Dylan Moscovitch knew he wanted to compete in the Olympics from the time he was a little kid.
“My mom said when I was five, someone asked me if I wanted to go to the Olympics, and I said, ‘No, I want to win the Olympics.’ It’s been at the forefront of my mind my entire life,” Moscovitch said.
Now, the Waterloo-based Toronto native is fulfilling that dream, having arrived in Russia to compete in the Sochi Olympic Winter Games with figure skating pairs partner Kirsten Moore-Towers.
He said he’s going to use his past competition experiences as strength and fuel to bring himself to a whole new level. As the only Jewish figure skater on the Olympic team, and perhaps the only Jew competing for Canada, he’ll be doing his best to win the competition that he called the “pinnacle goal” of figure skating.
“I’m definitely proud to be representing my country, Canada, and also to be representing Jewish Canadians,” he said. “It’s an honour to be representing the community, and I hope to make everyone proud.”
Moscovitch, who began skating as a toddler, said he’s been experiencing a big wave of emotions ever since he heard the news that he’d be competing.
“[It’s] very exciting and surreal, a little overwhelming,” he said. “It’s been my dream. It’s been what I’ve been working for my entire life, so to know all those hours and sacrifices and finances and time… it all came to fruition.”
The team was fairly confident they would be chosen even before it was made official. They placed second in January at the national championships in Ottawa, and came in fourth overall at the 2013 world championships, which Moscovitch said is the highest level apart from the Olympics.
With the goal of getting to Sochi, the team has been on a rigorous training schedule, with skating practice six days a week and daily training both on and off the ice ranging from 3-1/2 to six hours a day.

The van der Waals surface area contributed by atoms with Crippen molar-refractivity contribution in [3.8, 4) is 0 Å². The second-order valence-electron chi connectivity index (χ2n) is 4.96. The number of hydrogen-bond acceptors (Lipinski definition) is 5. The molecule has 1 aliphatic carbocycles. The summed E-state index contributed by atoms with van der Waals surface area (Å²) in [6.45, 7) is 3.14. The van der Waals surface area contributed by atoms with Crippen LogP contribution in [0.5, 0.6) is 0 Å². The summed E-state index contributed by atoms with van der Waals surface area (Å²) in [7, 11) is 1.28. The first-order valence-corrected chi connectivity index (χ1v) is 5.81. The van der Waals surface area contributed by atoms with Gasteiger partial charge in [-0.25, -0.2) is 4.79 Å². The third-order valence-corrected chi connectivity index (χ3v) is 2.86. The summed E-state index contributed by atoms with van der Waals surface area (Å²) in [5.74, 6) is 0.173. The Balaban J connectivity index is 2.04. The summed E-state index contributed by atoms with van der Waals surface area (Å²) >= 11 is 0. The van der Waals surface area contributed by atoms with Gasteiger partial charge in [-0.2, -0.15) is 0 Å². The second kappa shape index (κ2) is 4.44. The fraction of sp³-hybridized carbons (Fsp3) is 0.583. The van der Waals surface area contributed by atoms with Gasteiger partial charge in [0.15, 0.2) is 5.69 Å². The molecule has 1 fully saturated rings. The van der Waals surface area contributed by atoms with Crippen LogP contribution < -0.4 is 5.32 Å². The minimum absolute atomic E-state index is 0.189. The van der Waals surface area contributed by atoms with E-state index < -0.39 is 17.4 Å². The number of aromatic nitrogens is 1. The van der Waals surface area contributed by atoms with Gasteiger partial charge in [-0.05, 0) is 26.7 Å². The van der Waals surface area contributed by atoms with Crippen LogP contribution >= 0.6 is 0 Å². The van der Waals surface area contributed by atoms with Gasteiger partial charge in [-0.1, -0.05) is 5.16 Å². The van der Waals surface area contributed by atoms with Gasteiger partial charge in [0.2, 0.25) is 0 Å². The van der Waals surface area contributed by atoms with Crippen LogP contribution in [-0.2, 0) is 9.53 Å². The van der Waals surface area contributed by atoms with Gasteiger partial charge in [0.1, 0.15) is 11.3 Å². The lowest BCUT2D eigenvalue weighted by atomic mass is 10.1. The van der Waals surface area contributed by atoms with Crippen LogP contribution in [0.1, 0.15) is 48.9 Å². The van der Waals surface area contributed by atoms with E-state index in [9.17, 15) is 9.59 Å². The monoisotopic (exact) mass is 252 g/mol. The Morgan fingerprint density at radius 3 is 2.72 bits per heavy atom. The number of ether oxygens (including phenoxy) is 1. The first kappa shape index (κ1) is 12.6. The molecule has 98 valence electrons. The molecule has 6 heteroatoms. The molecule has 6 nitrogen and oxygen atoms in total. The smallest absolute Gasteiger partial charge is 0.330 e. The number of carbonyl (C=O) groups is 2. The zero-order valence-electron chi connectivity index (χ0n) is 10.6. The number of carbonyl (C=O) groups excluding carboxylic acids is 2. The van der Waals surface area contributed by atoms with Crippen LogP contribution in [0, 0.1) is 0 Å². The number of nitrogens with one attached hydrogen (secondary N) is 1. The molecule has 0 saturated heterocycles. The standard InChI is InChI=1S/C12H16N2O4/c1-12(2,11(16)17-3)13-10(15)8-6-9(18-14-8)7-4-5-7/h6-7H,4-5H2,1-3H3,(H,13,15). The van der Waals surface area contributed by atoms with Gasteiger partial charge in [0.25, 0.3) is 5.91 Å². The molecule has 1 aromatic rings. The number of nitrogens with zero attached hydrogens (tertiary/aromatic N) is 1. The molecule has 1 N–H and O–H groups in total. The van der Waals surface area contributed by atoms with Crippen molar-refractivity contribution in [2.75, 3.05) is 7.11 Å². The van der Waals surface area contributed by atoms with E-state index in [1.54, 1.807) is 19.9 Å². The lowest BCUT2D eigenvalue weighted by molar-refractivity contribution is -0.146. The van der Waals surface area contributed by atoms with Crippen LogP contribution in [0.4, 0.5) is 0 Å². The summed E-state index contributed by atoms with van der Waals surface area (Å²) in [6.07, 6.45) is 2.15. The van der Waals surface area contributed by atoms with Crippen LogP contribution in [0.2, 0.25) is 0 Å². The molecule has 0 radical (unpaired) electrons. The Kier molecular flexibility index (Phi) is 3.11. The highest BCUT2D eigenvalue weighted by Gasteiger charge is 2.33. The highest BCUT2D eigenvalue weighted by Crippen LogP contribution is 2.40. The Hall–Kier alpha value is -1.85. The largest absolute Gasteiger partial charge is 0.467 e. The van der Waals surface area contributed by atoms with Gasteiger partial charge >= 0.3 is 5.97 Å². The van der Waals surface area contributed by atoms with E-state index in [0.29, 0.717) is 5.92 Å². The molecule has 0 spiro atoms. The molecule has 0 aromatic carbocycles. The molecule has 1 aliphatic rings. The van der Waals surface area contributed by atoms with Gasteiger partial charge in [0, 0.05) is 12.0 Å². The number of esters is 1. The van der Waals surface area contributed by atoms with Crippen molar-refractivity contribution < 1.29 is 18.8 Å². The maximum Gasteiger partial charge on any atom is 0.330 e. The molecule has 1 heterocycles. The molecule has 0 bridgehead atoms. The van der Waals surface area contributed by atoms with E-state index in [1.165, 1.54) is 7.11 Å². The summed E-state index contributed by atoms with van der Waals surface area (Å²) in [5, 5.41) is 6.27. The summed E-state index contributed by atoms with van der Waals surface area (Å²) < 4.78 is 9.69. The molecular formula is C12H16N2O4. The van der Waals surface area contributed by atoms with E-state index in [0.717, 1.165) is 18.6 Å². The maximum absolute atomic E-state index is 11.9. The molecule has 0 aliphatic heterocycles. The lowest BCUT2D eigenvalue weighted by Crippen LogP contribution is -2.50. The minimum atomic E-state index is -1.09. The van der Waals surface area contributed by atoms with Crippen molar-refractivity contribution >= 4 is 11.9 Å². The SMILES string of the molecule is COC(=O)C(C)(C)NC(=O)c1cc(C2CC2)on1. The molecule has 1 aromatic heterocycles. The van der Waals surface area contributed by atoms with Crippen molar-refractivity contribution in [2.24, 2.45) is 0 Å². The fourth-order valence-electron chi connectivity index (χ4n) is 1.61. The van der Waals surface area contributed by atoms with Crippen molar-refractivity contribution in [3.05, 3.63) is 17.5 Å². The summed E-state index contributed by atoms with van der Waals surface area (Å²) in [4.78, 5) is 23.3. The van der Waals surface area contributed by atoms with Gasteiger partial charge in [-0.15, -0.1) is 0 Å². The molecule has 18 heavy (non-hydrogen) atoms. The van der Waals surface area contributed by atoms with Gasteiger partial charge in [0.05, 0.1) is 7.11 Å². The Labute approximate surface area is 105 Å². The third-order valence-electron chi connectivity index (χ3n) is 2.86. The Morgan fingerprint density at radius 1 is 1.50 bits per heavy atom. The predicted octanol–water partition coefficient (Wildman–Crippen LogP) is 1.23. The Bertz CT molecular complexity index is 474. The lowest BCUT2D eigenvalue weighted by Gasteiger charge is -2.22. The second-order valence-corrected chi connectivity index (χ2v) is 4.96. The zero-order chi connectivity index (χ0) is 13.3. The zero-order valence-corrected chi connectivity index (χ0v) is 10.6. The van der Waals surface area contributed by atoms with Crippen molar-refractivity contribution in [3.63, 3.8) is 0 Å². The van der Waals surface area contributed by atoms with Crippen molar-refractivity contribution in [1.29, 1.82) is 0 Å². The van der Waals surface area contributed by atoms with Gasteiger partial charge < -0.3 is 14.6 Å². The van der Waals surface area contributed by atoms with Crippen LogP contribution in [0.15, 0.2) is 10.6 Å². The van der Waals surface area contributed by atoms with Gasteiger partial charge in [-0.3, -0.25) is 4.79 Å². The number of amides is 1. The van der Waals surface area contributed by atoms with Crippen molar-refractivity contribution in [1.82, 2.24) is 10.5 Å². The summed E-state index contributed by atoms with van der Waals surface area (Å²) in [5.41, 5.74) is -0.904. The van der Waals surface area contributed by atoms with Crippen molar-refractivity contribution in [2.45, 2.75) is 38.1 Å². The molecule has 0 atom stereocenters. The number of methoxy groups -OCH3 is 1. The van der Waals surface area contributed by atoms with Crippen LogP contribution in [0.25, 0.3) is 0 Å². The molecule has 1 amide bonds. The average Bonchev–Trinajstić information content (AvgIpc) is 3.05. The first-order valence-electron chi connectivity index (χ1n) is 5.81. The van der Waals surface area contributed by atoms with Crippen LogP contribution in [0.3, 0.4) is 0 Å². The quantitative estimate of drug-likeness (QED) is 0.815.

Moscovitch said he’s not nervous about terrorism, despite concerns some have expressed since an Islamic militant group claimed responsibility for two recent suicide bombings in Volgograd and threatened via video to strike Sochi during the Olympic Games, and the fact that security officials have been hunting for three potential suicide bombers, including one they believe may already be stationed in Sochi.
“The way I see it, is the Olympics draw in the top winter athletes from around the world, and the host country brings in the best of the best to protect us,” he said. “That’s their job, and they’re going to do absolutely everything possible to keep us safe. And I think they will do a good job at that.”
He said all Olympics have their threats no matter where they’re hosted, although he admitted some places have more serious threats than others. But that’s not going to stop him from competing.
“I’m not going to be naive about it, but at the same time, I won’t spend time worrying about it. I’m going there to do a job,” he said.
He said the hardest part of competing is staying in the moment.
“No matter how trained you are, when you go to step foot on the ice and they call your name, anything can happen,” he said. “With that much pressure and excitement and adrenaline, your mind can go in any direction.”
To overcome that challenge, Moscovitch is treating the Olympics like any other competition.
“I hope I can bask in the Olympic energy and feeling before and after [the routine],” he said. “If there’s a little bit of added Olympic energy, that’s great and I’ll use that, but I don’t want it to feel very different [from] anything I’ve done in my career.”
Listen to Dylan Moscovitch's interview with The CJN's Cara Stern.